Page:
1981 Alabama Crimson Tide football
SEC co-champion
Cotton Bowl, L 12–14 vs. Texas
ConferenceSoutheastern Conference
Ranking
CoachesNo. 6
APNo. 7
Record9–2–1 (6–0 SEC)
Head coach
Captains
  • Warren Lyles
  • Alan Gray
Home stadiumBryant–Denny Stadium
(Capacity: 60,210)
Legion Field
(Capacity: 75,808)
Seasons
← 1980
1982 →
1981 Southeastern Conference football standings
Conf Overall
Team W   L   T W   L   T
No. 6 Georgia + 6 0 0 10 2 0
No. 7 Alabama + 6 0 0 9 2 1
Mississippi State 4 2 0 8 4 0
Tennessee 3 3 0 8 4 0
Florida 3 3 0 7 5 0
Auburn 2 4 0 5 6 0
Kentucky 2 4 0 3 8 0
LSU 1 4 1 3 7 1
Ole Miss 1 5 1 4 6 1
Vanderbilt 1 5 0 4 7 0
  • + – Conference co-champions
Rankings from AP Poll

The 1981 Alabama Crimson Tide football team (variously "Alabama", "UA" or "Bama") represented the University of Alabama in the 1981 NCAA Division I-A football season. It was the Crimson Tide's 87th overall and 48th season as a member of the Southeastern Conference (SEC). The team was led by head coach Bear Bryant, in his 24th year, and played their home games at Bryant–Denny Stadium in Tuscaloosa and Legion Field in Birmingham, Alabama. They finished season with nine wins, two losses and one tie (9–2–1 overall, 6–0 in the SEC), as SEC co-champions with Georgia and with a loss against Texas in the Cotton Bowl.

Alabama recovered from an upset loss to a 1–10 Georgia Tech team to win its ninth SEC title in eleven years (shared with Georgia). It was Bama's 18th SEC championship, and the 13th and last conference title for Paul "Bear" Bryant at Alabama. Alabama's 28–17 win over Auburn was Coach Bryant's 315th career victory, breaking the then all-time record held by Amos Alonzo Stagg.[1] Alabama's Cotton Bowl Classic loss to Texas dropped the Tide's all-time record against the Longhorns to 0–7–1.

Schedule

DateTimeOpponentRankSiteTVResultAttendanceSource
September 58:00 p.m.at LSUNo. 4ABCW 24–778,066[2]
September 124:00 p.m.Georgia Tech*No. 2ESPNL 21–2478,865[3]
September 1912:30 p.m.at KentuckyNo. 12W 19–1057,853[4]
September 267:00 p.m.at VanderbiltNo. 10W 28–741,000[5]
October 31:30 p.m.Ole Miss[A 1]*No. 11W 38–760,210[7]
October 101:30 p.m.Southern Miss*No. 7
  • Legion Field
  • Birmingham, AL
T 13–1376,400[8]
October 171:30 p.m.TennesseeNo. 15
W 38–1978,550[9]
October 241:30 p.m.Rutgers*daggerNo. 11
  • Bryant–Denny Stadium
  • Tuscaloosa, AL
W 31–760,210[10]
October 311:30 p.m.No. 7 Mississippi StateNo. 8
  • Bryant–Denny Stadium
  • Tuscaloosa, AL (rivalry)
W 13–1060,210[11]
November 1411:30 a.m.at No. 5 Penn State*No. 6ABCW 31–1685,133[12]
November 282:45 p.m.vs. AuburnNo. 4ABCW 28–1778,170[13]
January 1, 19821:00 p.m.vs. No. 6 Texas*No. 3CBSL 12–1473,243[14]
  • *Non-conference game
  • daggerHomecoming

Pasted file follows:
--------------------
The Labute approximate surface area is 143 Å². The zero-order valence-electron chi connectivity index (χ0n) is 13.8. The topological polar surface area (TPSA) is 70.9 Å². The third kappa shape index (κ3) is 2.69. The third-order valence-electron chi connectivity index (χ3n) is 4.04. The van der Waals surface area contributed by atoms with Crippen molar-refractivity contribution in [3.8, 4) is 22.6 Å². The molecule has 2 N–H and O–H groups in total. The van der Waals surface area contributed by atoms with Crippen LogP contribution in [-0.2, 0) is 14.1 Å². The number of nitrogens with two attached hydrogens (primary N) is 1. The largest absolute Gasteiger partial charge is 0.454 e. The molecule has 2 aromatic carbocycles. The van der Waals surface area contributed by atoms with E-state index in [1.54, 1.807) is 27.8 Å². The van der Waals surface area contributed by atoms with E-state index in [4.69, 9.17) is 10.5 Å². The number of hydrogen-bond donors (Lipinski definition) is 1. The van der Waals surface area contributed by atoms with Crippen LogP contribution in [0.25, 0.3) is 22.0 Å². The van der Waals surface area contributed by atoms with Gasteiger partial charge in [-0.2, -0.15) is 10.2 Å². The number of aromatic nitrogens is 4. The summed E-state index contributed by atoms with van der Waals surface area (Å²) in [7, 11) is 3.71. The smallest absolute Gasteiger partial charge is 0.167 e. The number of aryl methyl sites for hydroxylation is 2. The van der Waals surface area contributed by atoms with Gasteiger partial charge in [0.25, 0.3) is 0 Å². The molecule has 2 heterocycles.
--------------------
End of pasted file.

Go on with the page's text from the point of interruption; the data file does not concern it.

• Rankings from AP Poll released prior to the game
  • All times are in Central time

[15]

Notes

  1. ^ Prior to the 1980 season, the SEC ruled if two SEC teams scheduled each another independently, and not through the conference office, the game would not count in SEC standings. As such, although both were members of the SEC, the Alabama–Ole Miss games in 1980 and 1981 did not count as conference games in the official SEC standings.[6]

References

General

  • "1981 Season Recaps" (PDF). RollTide.com. University of Alabama Department of Intercollegiate Athletics. Retrieved July 15, 2015.
  • "2012 Alabama Crimson Tide Football Record Book" (PDF). Tuscaloosa, Alabama: University of Alabama Athletics Media Relations Office. 2012. Archived from the original (PDF) on March 4, 2016. Retrieved July 16, 2015.

Specific

  1. ^ Smothers, Jimmy (November 29, 1981). "Bryant now winningest college coach in history". The Gadsden Times. Google News Archives. p. 17. Retrieved July 16, 2015.
  2. ^ "Alabama gets an easy one". The Anniston Star. September 6, 1981. Retrieved February 19, 2021 – via Newspapers.com.
  3. ^ "Tech 24, Alabama 21 - it really did happen". The Atlanta Constitution. September 13, 1981. Retrieved February 19, 2021 – via Newspapers.com.
  4. ^ "'Bama bounces back to beat UK 19–10". The Courier-Journal. September 20, 1981. Retrieved February 19, 2021 – via Newspapers.com.
  5. ^ "Tide sinks Commodores, 28–7". The Tennessean. September 27, 1981. Retrieved February 19, 2021 – via Newspapers.com.
  6. ^ McNair, Kirk (February 7, 2006). "SEC football - With the death late last week of legendary Mississippi Football Coach John Vaught, the question was raised as to why Alabama and Coach Paul Bryant had so few meetings against the Rebels and Vaught". 'BamaMag. Scout.com. Retrieved July 16, 2015.
  7. ^ "King Bama ain't dead yet". The Clarion-Ledger. October 4, 1981. Retrieved February 19, 2021 – via Newspapers.com.
  8. ^ "USM ties a 13–13 shocker on Alabama". The Clarion-Ledger. October 11, 1981. Retrieved February 19, 2021 – via Newspapers.com.
  9. ^ "Tide's first half monsoon wrecks Vols". The Tennessean. October 18, 1981. Retrieved February 19, 2021 – via Newspapers.com.
  10. ^ "Bama varies attack, and buries Rutgers". The Anniston Star. October 25, 1981. Retrieved February 19, 2021 – via Newspapers.com.
  11. ^ "State fires and falls back 13–10". The Clarion-Ledger. November 1, 1981. Retrieved February 19, 2021 – via Newspapers.com.
  12. ^ "Penn State falls to Alabama, 31–16". Sunday News. November 15, 1981. Retrieved February 19, 2021 – via Newspapers.com.
  13. ^ "Bendross sparks Alabama offense". The Montgomery Advertiser. November 29, 1981. Retrieved February 19, 2021 – via Newspapers.com.
  14. ^ "UT turns tide on 'Bama, 14–12". Austin American-Statesman. January 2, 1982. Retrieved February 19, 2021 – via Newspapers.com.
  15. ^ "1981 Alabama football archives". RollTide.com. University of Alabama Department of Intercollegiate Athletics. Retrieved February 19, 2021.